When You Don’t Have a TARDIS: HTML5 Tips and Tricks

The best way to crush it with HTML5? Here’s a four-step process:

  1. Invent time machine.
  2. Step in.
  3. Travel to October’s HTML5 Developers Conference in San Francisco.
  4. Indulge in many excesses, including HTML5 immersion.

Until you own your own TARDIS, though, you’ll have to settle for the Internet. We’ve asked our programmers for a few quick-and-dirty tips for HTML5, and here’s what tops the list for must-haves in your repertoire:

Not Your Uncle’s Shim

My Uncle Fred hadn’t heard the saying “Measure twice. Cut once.” The results were cherry beds and dressers that leaned ever-so-slightly askew. His remedy was shimming — stuffing the spaces with slivers of wood. He never claimed to be Norm Abram, but he built functional, beautiful pieces, and no one was the wiser.

You can do the same with HTML5. Shimmy your code to provide backward compatibility with old browsers using polyfills, fallbacks or shims (shivs) like this one from freelance designer and programmer Michael Musgrove:

<!-- HTML5 shim for IE backwards compatibility -->
    <!--[if lt IE 9]>
      <script src="http://html5shim.googlecode.com/svn/trunk/html5.js">

The Container Store of Markup Languages

One undisputed benefit of HTML5 is its ability to store data in a web browser instead of utilizing cookies. This local storage saves the information even when web pages expire. Cassandra Wolff highlights this simplicity in a variable-setting script:

<script type="text/javascript">
    localStorage.setItem('preferredLanguage', 'EN');

Once your script is established, the user can close the browser but still access the variable upon return:

<script type="text/javascript">

Pay No Attention to the Man Behind the Curtain

Seeing uninitialized HTML in what should be a welcoming website ruins the magic of a site visit, doesn’t it? This exposure is exactly what happens if your JavaScript doesn’t catch up to put things in order. Peter Vogel, a columnist at Visual Studio Magazine, offers some advice: Make the loading screen not appear by triggering a new event and hiding HTML. Here’s the code for the animation that shows when a page is loading:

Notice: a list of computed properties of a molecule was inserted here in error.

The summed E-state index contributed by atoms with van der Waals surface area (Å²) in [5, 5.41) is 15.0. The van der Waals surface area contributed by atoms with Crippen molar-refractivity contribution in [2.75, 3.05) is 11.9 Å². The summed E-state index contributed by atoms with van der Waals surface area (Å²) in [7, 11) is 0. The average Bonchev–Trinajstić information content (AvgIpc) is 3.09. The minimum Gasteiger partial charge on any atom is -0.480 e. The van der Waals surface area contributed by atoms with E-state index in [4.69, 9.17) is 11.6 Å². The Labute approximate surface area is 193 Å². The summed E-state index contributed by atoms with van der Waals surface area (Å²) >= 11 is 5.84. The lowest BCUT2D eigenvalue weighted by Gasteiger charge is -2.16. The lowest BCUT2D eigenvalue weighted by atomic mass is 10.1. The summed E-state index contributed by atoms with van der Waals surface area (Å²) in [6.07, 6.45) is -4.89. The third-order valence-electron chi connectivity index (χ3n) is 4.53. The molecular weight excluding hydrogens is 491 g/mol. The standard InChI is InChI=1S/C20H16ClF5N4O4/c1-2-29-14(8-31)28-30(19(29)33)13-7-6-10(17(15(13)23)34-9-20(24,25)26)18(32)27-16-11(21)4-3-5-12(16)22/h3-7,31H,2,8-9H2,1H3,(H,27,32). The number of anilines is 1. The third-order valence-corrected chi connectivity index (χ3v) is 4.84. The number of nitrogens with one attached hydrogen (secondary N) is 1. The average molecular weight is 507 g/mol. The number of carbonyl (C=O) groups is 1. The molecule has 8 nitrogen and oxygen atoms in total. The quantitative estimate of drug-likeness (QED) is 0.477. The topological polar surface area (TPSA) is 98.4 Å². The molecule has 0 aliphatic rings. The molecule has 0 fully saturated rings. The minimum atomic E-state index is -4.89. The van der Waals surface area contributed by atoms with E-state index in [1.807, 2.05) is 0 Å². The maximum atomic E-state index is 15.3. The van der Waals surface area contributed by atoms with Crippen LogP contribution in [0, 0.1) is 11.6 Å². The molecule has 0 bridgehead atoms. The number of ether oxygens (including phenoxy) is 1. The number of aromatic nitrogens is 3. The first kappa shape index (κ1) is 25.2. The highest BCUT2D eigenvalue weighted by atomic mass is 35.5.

<div id="preLoad">
 style="width:48px;" />
    <br />Loading

This event is triggered once the JavaScript loading is complete:


Insert this line of code to hide the loading screen:


SEO Smack Down

Bloggers disagree on whether HTML5 makes a whit of difference in SEO results. After wading through the opinions, you’ll find that, at the very least, HTML5 obliquely improves SEO by garnering more attention for pages. One trick you can use to improve SEO is the tag. Internet marketing entrepreneur Scott Langdon advocates the following:

  • <article> tags to show availability for syndication, giving the piece more weight
  • <header> tags to reduce confusion for bots and people
  • <section> tags to make sections smaller so Google bots pay more attention
  • <footer> tags to organize your work

The Real Reason We Love HTML5

In October 2013, programmer Josh Goldberg faithfully recreated Super Mario Brothers, a cherished childhood game, using HTML5 and the <canvas> element. His impressive piece of programming immediately went viral, attracting nearly 2.7 million unique, Mario-loving visitors. Unsurprisingly, Nintendo cited copyright infringement and asked Goldberg to remove the game. He complied on November 1, and the Internet wept.

Despite the applause for Full Screen Mario, HTML5 has received some negative press due to missing dev and ops tools and its overall lack of uniformity. Its prevalence, however, is certainly on the rise, and smart developers and programmers frequently take advantage of the many ways that HTML5 improves their coding and enriches their website.